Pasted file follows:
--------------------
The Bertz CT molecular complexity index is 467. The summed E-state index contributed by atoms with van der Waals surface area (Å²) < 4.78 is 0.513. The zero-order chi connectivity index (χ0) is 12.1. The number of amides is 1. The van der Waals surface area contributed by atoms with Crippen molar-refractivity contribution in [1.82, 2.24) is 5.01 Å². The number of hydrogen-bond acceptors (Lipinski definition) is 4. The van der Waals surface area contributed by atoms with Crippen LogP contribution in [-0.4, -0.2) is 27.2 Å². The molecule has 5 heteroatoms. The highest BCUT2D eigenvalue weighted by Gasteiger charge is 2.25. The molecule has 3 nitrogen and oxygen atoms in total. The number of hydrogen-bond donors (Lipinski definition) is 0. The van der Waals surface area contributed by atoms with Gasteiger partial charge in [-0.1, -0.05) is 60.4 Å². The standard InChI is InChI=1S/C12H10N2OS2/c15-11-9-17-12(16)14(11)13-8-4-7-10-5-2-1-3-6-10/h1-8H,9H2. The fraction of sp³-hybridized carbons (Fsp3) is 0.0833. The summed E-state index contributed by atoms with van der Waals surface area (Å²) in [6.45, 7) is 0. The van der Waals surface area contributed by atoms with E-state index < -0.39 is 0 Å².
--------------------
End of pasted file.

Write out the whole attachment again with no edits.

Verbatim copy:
The Bertz CT molecular complexity index is 467. The summed E-state index contributed by atoms with van der Waals surface area (Å²) < 4.78 is 0.513. The zero-order chi connectivity index (χ0) is 12.1. The number of amides is 1. The van der Waals surface area contributed by atoms with Crippen molar-refractivity contribution in [1.82, 2.24) is 5.01 Å². The number of hydrogen-bond acceptors (Lipinski definition) is 4. The van der Waals surface area contributed by atoms with Crippen LogP contribution in [-0.4, -0.2) is 27.2 Å². The molecule has 5 heteroatoms. The highest BCUT2D eigenvalue weighted by Gasteiger charge is 2.25. The molecule has 3 nitrogen and oxygen atoms in total. The number of hydrogen-bond donors (Lipinski definition) is 0. The van der Waals surface area contributed by atoms with Gasteiger partial charge in [-0.1, -0.05) is 60.4 Å². The standard InChI is InChI=1S/C12H10N2OS2/c15-11-9-17-12(16)14(11)13-8-4-7-10-5-2-1-3-6-10/h1-8H,9H2. The fraction of sp³-hybridized carbons (Fsp3) is 0.0833. The summed E-state index contributed by atoms with van der Waals surface area (Å²) in [6.45, 7) is 0. The van der Waals surface area contributed by atoms with E-state index < -0.39 is 0 Å².